"The mouth of the wolf, in the heart of Soho," is how Bocca di Lupo announces itself, and there's a strong whiff of rustic earthiness, of hairy-armpit experimentation about the menu. We all, of course, love the idea of regionalism, its pungent authenticity, its vin-de-pays cred. We've all eaten at obscure trattorias and auberges in Puglia or Normandy and exclaimed, "How wonderful it would be if they cooked this heavenly local dish at the Connaught!" Unfortunately, we've all also eaten in places where a dish of loathsome weirdness (I'm thinking of a lemon-drenched langoustine dusted in cocoa powder, somewhere in Assisi) is served up by an inbred hillbilly whose skills, you fervently hope, never get a London outlet in your lifetime.

Bocca di Lupo is an opportunity to check out some classics (and a few extremes) of Italian regionalism. They've been chosen by Jacob Kennedy, who worked as head chef for Moro for 10 years, was "visiting executive chef" at Boulevard in San Francisco, and opened Konstam in London with Oliver Rowe. His new venture is immediately attractive. Snugly tucked down a dingy Soho side-street, in what used be stripclubland between Rupert and Great Windmill, the restaurant glows with welcome and light.

It's a place of two halves. There's a long bar, of sexy white marble, where 18 diners can sit on leather stools under hot lamps, and watch the chef's theatre before them. The dining-room is dominated by a huge ceiling light in two concentric bands, and is much more homely, with wooden tables and terrazzo flooring. The fine paintings of flowers and food that line the wall are by the LA-born artist Haidee Becker, who turns out to be the chef's mamma.

The menu is like a gazetteer of Italian local cooking: beside each dish, you're told the region it comes from. You learn that the shaved radish, celeriac and pecorino salad is from Umbria, clearly a rather precious region (shaved radish?), while the crescentini with finocchiona, speck and squacquerone cheese, which means fennel-scented pork salami on fried bread with ham and cheese, is a more thick-ear, peasant offering from Bologna.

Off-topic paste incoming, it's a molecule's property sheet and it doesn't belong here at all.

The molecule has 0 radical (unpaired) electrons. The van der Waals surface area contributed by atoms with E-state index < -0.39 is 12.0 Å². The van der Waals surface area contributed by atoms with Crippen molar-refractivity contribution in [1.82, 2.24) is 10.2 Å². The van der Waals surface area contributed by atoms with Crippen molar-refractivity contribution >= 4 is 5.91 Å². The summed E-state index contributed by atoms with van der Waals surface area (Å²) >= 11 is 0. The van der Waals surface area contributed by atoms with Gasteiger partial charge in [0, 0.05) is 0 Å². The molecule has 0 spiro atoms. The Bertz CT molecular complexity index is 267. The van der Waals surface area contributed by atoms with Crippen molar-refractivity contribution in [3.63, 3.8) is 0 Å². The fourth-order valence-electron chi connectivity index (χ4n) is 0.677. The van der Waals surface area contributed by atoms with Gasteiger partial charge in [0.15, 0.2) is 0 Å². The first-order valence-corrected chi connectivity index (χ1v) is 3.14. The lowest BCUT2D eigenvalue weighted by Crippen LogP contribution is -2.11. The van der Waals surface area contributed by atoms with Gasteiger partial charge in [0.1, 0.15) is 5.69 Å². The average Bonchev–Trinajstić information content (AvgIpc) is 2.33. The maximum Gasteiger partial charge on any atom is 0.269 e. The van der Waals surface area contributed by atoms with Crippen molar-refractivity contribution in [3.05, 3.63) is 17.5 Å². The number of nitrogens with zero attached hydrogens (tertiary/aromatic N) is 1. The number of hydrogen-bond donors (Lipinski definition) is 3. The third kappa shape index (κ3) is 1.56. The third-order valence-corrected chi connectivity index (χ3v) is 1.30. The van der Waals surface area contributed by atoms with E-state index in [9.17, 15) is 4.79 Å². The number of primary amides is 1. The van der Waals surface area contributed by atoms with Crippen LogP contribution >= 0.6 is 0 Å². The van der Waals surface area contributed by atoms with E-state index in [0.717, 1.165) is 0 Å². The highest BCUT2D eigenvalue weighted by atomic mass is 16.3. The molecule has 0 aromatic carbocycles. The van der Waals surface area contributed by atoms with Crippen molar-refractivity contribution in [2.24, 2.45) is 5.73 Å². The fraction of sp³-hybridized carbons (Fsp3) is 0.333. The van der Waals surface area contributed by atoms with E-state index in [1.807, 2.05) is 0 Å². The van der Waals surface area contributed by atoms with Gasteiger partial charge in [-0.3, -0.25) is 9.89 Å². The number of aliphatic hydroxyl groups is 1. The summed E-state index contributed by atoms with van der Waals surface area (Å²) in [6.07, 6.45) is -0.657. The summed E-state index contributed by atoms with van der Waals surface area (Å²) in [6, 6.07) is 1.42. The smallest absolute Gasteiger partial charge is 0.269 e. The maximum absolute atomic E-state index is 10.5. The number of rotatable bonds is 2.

I tried a small helping (you can order large ones too) of fritto di mare and got a teeny plate of three prawns, five squid roundels and a single soft-shell crab. They'd all been lightly deep-fried and you could eat them whole. The crab tasted of the Venetian Lido that was once its home (or at least home to the recipe), but there was something of the bush-tucker trial about it. I cursed my failure to try the chestnut and porcini soup which a friend had recommended.

My companion went into raptures about her spaghettini with lobster, mussels and ginger (from Sicily), a delicate, angel-hair-pasta dish in which the lobster and ginger, two ingredients seldom hitherto seen together in public, melted into each other's arms at the back of my tongue. It was sublime and you could imagine an Italian aunt knocking it up for lunch in Le Marche.

Main-course scallops from Liguria were magnificently creamy, nicely balanced by their astringent gremolata sauce (lemon, garlic and parsley), but were served on a bed of rocket that seemed a flavour too far. The Tuscan poussin in panzanella was a little eccentric: this panzanella is a melange of toasted bread, pine nuts and raisins, ingredients that crowded round the simply cooked poussin without blending with it. It was an exercise in food-combining rather than flavour-blending. I ordered a side-dish of caponata – a Sicilian classic, combining aubergine, tomato and celery with capers and anchovies, cooked in agrodolce – and was disappointed by the tepid, greasy, overcooked dark strands of strangely sweet aubergine that arrived.

The puddings offered more regional oddness, like cinnamon-and-rice ice-cream from Lazio and nutty ice-cream in a brioche from Naples. Throwing caution to the winds, I ordered the sanguinaccio, because I couldn't quite believe what I was reading: "sweet pâté of pig's blood & chocolate with sourdough bread". It resembled a thick chocolate mousse, surmounted by candied fruit. Spread on a slice of sourdough (such an odd thing to do) and eaten, it seemed merely an intense chocolate pudding, until a whiff of animal fat squeaked at the back of my throat. My companion tried it and gagged. I decided that it went into the category of "interesting, but to be avoided". The good folk of Abruzzo are welcome to it. Regional cuisine can be a wonderful thing, but not when it brings piggy chocolate to the heart of Soho.

There are lots of good things to enjoy in Bocca di Lupo (especially the reasonably priced half-litre carafes of wine), but the menu should be approached with caution – the way you'd approach a group of locals, burning or burying something in the woods outside Palermo...

Bocca di Lupo, 12 Archer Street, London W1. (020-7734 2223)

Food 3 stars
Ambience 4 stars
Service 4 stars

About £90 for two, with wine

Tipping policy: "Service charge is 12.5 per cent discretionary; 100 per cent goes to the staff; all tips go to staff"

Side Orders: Forza Italia

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